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CRIME

French court fines seven over anti-Semitic abuse of Miss France contestant

A French court has fined seven people for a torrent of anti-Semitic abuse on social media aimed at the runner-up of the latest Miss France contest.

Twitter is the subject of a legal case in France
A case has also been brought against Twitter for being too slow to remove the messages. Photo: Lionel Bonaventure/AFP

April Benayoum, who competed for the Miss France title in December, became the subject of hate messages after saying at the event that her father is of Israeli origin.

The anti-Semitic messages were posted mainly on Twitter and drew condemnation from politicians and associations.

On Wednesday, a Paris court ordered seven defendants, four women and three men, to each pay fines ranging from €300 to €800.

An eighth suspect was acquitted, with the court finding that his tweet did not target Benayoum directly.

During the trial, the suspects all admitted to publishing the messages, but denied they were anti-Semitic, with some arguing they were making a political statement defending the cause of the Palestinians.

But the court found that the posts expressed “a rejection of a person because of their origins” or “because of their presumed religion” and that they targeted Benayoum directly.

The seven were also told to pay €1 in damages to the contestant and to several associations against racism and anti-Semitism that had joined the plaintiffs.

Four of them were also told to attend a two-day civics class having, according to the court, not fully grasped the seriousness of their actions.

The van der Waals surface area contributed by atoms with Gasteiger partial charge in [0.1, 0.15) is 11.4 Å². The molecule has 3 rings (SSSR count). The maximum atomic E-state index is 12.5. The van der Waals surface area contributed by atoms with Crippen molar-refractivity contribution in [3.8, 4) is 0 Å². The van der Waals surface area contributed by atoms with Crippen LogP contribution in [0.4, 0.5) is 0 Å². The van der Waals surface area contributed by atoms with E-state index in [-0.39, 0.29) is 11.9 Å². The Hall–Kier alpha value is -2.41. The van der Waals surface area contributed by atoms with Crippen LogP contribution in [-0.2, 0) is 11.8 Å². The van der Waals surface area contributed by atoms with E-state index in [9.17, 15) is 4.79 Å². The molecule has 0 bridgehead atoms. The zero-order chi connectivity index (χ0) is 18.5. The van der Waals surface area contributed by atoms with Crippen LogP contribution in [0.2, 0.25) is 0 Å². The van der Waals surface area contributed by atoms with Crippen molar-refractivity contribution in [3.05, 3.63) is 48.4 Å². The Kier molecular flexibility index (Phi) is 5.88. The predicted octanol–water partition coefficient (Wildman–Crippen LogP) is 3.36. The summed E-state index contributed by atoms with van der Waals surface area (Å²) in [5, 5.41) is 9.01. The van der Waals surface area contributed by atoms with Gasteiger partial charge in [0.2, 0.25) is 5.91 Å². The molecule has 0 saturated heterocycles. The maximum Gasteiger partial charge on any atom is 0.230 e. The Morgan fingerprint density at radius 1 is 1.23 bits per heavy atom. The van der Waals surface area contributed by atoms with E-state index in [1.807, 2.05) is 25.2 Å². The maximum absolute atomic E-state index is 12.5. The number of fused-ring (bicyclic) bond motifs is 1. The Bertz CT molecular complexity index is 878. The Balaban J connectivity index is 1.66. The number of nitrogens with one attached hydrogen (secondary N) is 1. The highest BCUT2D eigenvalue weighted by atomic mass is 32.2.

While calling the penalties “light”, Jean-Louis Lagarde, a lawyer for the MRAP anti-racism association, said they were still “educational”.

The judgment showed that “you can’t hide behind the internet, or behind Twitter”, he said.

Benayoum’s lawyer Jean Veil said he blamed Twitter itself because the messaging platform had allowed the offensive tweets to remain visible for several days.

“My client believes that Twitter’s negligence is to blame in this case,” Veil said, adding that a separate case had been brought against the platform.

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PARIS

Paris police warn tourists about ‘petition’ scam

Paris police have issued a warning to tourists to beware of scams targeting visitors that involve false petitions and donation drives.

Paris police warn tourists about 'petition' scam

The police préfecture in Paris has released an announcement warning tourists about a scam that might be used to target them especially. 

The scam involves young boys and girls asking people to sign their petitions and requesting that they give a donation. In reality, many people – especially tourists or those unfamiliar with the local area – find themselves giving their money away to a false organisation.

In other cases, the petition acts as a distraction while pickpockets target the visitors.

Frequently, these scams involve the young people feigning deafness or the inability to speak, and pretending to collect funds on behalf of NGO for the hard of hearing. 

The scam is just one of a number that criminals use to prey on tourists, and visitors return to Paris after a two-year break, police are warning people to be vigilant – especially in tourist hotspots such as Montmartre and the Eiffel Tower area or in transport interchanges such as Gare du Nord.

READ MORE: Warning: 6 of the most common scams in France to watch out for

For more advice on how to stay safe in Paris as a tourist, you can read the police “Guide for Staying Safe in Paris

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